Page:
Written by Victoria Stevens, ACR
The existence of manuscript fragment collections represents a fascinating snapshot of cultural and political points in history, showing the changing attitude and purpose of these beautiful objects over time. Although originally bound, the manuscript textblocks became separated into individual leaves or pairs of leaves, known as bifolia, when their intended use became obsolete. The most significant moment of obsolescence was the Reformation which saw the widespread dissemination and destruction of manuscript codices, out-moded and out of step with the new religion. However, the existence of some fragments may be as a result of the natural deterioration of the binding through poor handling, material weakness or misuse. Once separated, text fragments of manuscripts may often be found as structural elements in bindings, with plainer items used as spine linings, covers and as reinforcements for endpapers.
More colourful fragments were often kept as full leaves as decorative art items in their own right, and one such collection is the European Manuscripts Collection held by the University of Reading Special Collections.
This collection of 143 items, including two bound volumes, dates from between the twelfth and the seventeenth centuries and consists of predominantly French manuscript items on parchment. French manuscripts are associated with a very fine, delicate and complex artwork style, often realistic rather than representative, and using a wide colour palette of natural pigments and embellished with metallic foils. The manuscript fragments held by the University of Reading Special Collections confirm this, and many are objects of incredible beauty, with assorted creatures – some magical, some more commonplace – dancing along the edges of the text. The charm of these objects can be instantly appreciated: the decorative marginalia delight, engage and amaze with their complexity and artistic skill.
From a conservation perspective, these items are difficult to manage. Parchment, a type of dried, stretched animal skin, is very susceptible to environmental changes and if stored incorrectly, the contraction and expansion of the skin may cause media deterioration such as cracking and loss. The metal foils, usually applied over a pigment ground to give a raised or cushioned effect, are very susceptible to being abraded and are often cracked and flaking. Thickly applied pigments are also easily detached from the stiff parchment. Keeping the fragments supported during use and restricting handling whilst still enabling them to be accessed for research and display was one of the main considerations when the collection was selected for conservation and rehousing in 2020.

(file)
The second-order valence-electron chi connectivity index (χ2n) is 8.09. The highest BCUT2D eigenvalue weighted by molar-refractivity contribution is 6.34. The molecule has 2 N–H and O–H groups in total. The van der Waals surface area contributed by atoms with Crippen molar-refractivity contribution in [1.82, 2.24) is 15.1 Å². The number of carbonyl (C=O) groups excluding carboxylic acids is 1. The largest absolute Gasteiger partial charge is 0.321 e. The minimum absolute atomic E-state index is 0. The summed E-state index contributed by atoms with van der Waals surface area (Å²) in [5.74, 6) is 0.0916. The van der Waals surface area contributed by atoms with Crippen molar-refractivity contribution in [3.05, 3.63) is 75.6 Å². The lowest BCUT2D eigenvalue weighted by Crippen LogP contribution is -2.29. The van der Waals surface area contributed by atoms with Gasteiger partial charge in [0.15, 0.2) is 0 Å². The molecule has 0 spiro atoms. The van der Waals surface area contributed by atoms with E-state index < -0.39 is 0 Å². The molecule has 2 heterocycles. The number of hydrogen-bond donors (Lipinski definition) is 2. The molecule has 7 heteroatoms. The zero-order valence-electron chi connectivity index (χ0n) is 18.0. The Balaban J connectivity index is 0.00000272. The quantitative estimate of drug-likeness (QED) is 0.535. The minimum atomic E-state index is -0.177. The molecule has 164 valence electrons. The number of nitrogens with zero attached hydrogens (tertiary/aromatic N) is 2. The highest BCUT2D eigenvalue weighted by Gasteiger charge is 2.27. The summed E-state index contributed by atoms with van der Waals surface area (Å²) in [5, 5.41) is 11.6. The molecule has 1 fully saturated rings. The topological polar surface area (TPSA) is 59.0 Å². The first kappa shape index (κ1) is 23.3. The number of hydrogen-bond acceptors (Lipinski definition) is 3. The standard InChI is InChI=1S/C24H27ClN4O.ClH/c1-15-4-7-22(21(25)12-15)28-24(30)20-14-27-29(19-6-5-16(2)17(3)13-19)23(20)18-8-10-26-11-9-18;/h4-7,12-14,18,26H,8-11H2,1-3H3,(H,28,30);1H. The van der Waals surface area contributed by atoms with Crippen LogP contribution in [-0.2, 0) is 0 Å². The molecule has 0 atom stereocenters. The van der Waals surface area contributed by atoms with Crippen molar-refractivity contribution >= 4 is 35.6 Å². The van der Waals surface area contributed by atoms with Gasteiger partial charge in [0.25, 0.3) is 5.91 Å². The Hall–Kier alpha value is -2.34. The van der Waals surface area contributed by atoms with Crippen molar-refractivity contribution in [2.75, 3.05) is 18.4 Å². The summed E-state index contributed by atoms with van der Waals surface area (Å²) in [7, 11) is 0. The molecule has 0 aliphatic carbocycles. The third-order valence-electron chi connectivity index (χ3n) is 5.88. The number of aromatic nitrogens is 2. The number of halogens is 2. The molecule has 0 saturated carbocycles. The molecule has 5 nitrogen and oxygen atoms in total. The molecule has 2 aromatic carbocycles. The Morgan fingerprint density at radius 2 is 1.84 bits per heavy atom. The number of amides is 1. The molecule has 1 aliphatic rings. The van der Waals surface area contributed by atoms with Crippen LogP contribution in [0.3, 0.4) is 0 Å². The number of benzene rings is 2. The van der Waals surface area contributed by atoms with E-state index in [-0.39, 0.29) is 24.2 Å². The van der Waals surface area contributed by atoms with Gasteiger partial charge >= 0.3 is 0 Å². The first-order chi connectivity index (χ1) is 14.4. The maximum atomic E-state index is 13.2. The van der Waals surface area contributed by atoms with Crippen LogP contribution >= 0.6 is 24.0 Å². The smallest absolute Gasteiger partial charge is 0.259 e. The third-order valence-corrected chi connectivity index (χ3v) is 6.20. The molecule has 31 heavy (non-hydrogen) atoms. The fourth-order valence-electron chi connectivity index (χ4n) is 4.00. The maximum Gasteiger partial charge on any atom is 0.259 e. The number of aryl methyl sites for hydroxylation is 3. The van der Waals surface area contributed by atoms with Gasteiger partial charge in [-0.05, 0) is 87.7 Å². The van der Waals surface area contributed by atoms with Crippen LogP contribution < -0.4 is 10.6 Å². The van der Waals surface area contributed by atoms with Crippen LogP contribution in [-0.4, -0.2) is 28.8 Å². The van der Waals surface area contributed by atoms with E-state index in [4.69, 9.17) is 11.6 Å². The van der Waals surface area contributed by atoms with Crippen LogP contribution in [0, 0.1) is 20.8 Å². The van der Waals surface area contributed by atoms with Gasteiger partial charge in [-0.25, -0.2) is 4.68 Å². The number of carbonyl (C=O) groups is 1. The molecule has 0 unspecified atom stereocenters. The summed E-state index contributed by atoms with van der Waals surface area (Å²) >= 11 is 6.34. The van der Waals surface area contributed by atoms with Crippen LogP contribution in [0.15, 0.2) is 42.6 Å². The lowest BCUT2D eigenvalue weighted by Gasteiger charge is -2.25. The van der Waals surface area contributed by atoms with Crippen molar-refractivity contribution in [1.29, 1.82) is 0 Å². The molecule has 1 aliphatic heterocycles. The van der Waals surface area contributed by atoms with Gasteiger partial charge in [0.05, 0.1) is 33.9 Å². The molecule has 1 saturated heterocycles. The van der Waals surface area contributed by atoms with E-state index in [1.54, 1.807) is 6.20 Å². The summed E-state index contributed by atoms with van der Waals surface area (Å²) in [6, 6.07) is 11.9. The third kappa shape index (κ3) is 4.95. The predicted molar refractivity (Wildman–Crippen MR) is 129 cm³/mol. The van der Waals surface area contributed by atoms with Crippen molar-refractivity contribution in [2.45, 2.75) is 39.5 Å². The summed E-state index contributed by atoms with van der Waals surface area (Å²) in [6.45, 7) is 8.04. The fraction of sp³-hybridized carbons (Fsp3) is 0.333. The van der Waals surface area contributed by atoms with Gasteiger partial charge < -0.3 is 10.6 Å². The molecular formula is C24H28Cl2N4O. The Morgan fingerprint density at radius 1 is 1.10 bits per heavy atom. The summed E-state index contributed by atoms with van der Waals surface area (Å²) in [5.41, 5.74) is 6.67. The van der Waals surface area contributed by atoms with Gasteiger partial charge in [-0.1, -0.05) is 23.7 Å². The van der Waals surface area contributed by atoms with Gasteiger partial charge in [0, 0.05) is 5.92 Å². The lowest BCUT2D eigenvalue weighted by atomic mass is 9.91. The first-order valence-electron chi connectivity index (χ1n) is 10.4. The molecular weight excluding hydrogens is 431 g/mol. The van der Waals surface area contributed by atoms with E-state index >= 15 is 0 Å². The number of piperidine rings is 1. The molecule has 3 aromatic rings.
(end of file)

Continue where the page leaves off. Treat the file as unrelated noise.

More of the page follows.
Getting the balance right between conservation, or the active stabilisation of an item, and preservation, or the stabilisation of an item through its environment, storage and handling, on the one hand and facilitating access is always the focus for conservators working with written heritage materials. Previously the collection had been stored in hinged window mounts. Made of board, these were good at protecting the fragments from handling and whilst stored in stacks in boxes but the tab attachments between the objects and the mount were made of incorrect materials by current standards and were also starting to fail. The window apertures were often shaped or sized so as to cause pressure on the object below, and in many cases did not support the parchment sufficiently well. They also took up a large amount of space, something that is always in short supply in archive repositories.
The solution for the European Manuscript collection was fasciculing. Developed by the Bodleian Library in the late 1980s, fascicules are a soft paper bindings of around 15 leaves, with compensation stubs to accommodate any inserted items. Items are attached to the leaves with a Japanese paper hinge, pasted to the reverse side of the item by a narrow margin using a light application of readily reversible wheat starch adhesive. This enables the items to be fixed into the binding but released easily, and without damage, by trained staff. The fascicules are ordered according to manuscript size and several fascicules are stored in one box, making them very space efficient. The fragments are able to be produced in small numbers and, by using the supporting pages to turn the leaves, are fully and closely accessible without the need to handle the original material. The following video shows the process of attaching the Japanese paper guards to one of the fragments.
In terms of interventive conservation, the main task was to remove the existing tapes that fixed the fragments into the original window mounts. This required careful lifting of the self-adhesive tape and cleaning any sticky residues with a specific type of eraser to lift away the adhesive without damage to the parchment below. In some cases, gummed tape had been used to reinforce and repair the edges of the fragments. This required painstaking removal, a three stage process where the adhesive is softened, the carrier tape lifted and the adhesive residue removed with a very lightly damped cotton wool swab. The following videos show this delicate procedure:
With regards to overall condition, the fragments were in excellent shape and wore their great age very lightly, requiring little cleaning, flattening and repair, making them almost wholly complete and original: a rare and wonderfully rich marginal menagerie, returned to life through conservation.